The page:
In the simplest Shariah contracts, known as musharakah or mudarabah, banks avoid charging or paying interest by sharing profit and risk with the customer, effectively playing the role of equity partner.

"You should not expect huge returns for doing nothing, is basically what Islam is saying," said Vicary, a 33-year veteran of banking in Britain and the United States who converted to Islam a decade ago.

In a sign of the enthusiasm for opportunities in this field, Singapore, a bastion of conventional capital markets, is now chasing the Muslim dollar. Goh Chok Tong, former prime minister of Singapore and now chairman of the monetary authority, last year signaled plans to build links to the Middle East with the goal of turning his nation into the regional center for Islamic capital market investments, private banking services and fund management.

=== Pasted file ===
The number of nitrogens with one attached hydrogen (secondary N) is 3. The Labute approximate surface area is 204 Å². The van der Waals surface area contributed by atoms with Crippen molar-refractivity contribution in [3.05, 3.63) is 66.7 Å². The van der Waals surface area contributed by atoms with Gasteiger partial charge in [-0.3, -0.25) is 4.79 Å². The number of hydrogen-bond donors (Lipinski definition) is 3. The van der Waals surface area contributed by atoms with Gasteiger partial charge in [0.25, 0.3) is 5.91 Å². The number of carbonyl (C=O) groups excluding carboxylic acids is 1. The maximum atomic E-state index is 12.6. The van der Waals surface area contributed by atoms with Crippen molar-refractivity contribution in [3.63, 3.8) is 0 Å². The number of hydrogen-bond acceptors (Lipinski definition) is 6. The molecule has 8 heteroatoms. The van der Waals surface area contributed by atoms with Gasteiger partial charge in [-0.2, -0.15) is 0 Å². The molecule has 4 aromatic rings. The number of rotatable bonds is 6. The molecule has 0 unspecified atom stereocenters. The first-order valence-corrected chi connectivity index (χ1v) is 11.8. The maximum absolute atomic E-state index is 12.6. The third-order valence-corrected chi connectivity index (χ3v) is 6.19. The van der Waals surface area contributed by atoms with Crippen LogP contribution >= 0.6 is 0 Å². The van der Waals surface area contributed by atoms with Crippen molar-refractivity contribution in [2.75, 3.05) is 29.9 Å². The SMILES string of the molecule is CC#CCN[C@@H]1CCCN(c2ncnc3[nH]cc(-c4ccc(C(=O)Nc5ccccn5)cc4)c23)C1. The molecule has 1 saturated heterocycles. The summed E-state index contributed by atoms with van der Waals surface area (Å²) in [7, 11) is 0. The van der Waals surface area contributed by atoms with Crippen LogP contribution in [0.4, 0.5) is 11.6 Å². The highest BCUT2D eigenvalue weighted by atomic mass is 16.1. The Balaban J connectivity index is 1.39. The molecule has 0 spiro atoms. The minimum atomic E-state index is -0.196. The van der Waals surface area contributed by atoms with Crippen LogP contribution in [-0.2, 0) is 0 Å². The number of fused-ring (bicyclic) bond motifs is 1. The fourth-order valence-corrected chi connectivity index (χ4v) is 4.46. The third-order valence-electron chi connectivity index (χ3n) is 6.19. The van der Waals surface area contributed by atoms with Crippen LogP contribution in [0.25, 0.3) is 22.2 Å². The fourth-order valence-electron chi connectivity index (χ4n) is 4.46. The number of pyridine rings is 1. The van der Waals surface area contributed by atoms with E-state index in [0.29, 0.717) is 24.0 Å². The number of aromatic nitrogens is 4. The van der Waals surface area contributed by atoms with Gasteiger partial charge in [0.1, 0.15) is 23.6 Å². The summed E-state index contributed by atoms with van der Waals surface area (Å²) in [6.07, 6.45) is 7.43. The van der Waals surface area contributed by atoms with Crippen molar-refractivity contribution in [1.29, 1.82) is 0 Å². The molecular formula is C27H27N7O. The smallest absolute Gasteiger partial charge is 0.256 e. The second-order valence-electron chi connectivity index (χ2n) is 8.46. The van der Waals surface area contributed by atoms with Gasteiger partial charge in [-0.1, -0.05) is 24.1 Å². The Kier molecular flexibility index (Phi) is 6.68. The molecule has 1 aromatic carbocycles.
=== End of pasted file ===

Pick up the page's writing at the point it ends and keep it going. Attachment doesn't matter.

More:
The monetary authority has established an advisory group to provide guidance on development of the Islamic financial market. In April, Singapore gained full membership in the Islamic Financial Services Board, a global body that advises on Islamic financial market regulation and supervision.

Underpinning Singapore's push into Islamic finance is the hope that it can act as a conduit between the fast-growing Chinese market and wealthy Middle East investors who want to invest in a Shariah-compliant way.

Savvy investors, like Li Ka-shing's property empire, Cheung Kong Group, see the potential. In September, ARA Asset Management, in which Cheung Kong is a partner, signed a deal with Dubai Islamic Bank to create the Al Islami Far Eastern Real Estate Fund, with a forecast of 20 percent annual returns.

"We have enough expertise and professionalism to bridge between the Middle East and China and East Asia as a whole," said Lim, the ARA chief.